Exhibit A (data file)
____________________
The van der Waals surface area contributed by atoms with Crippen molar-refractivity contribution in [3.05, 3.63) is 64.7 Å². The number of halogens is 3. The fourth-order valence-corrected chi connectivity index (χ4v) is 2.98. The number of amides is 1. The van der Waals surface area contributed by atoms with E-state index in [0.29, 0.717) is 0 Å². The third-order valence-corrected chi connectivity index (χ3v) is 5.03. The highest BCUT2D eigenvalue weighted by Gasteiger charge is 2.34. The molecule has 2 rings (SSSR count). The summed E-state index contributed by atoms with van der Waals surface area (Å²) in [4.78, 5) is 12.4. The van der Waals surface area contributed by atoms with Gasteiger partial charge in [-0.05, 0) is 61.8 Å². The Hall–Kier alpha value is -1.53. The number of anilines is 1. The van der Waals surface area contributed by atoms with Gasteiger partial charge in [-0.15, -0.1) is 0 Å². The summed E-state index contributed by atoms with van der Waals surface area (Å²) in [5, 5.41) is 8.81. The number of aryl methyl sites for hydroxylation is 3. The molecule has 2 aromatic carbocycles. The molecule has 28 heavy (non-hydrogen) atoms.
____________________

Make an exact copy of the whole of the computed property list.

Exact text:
The van der Waals surface area contributed by atoms with Crippen molar-refractivity contribution in [3.05, 3.63) is 64.7 Å². The number of halogens is 3. The fourth-order valence-corrected chi connectivity index (χ4v) is 2.98. The number of amides is 1. The van der Waals surface area contributed by atoms with E-state index in [0.29, 0.717) is 0 Å². The third-order valence-corrected chi connectivity index (χ3v) is 5.03. The highest BCUT2D eigenvalue weighted by Gasteiger charge is 2.34. The molecule has 2 rings (SSSR count). The summed E-state index contributed by atoms with van der Waals surface area (Å²) in [4.78, 5) is 12.4. The van der Waals surface area contributed by atoms with Gasteiger partial charge in [-0.05, 0) is 61.8 Å². The Hall–Kier alpha value is -1.53. The number of anilines is 1. The van der Waals surface area contributed by atoms with Gasteiger partial charge in [-0.15, -0.1) is 0 Å². The summed E-state index contributed by atoms with van der Waals surface area (Å²) in [5, 5.41) is 8.81. The number of aryl methyl sites for hydroxylation is 3. The molecule has 2 aromatic carbocycles. The molecule has 28 heavy (non-hydrogen) atoms.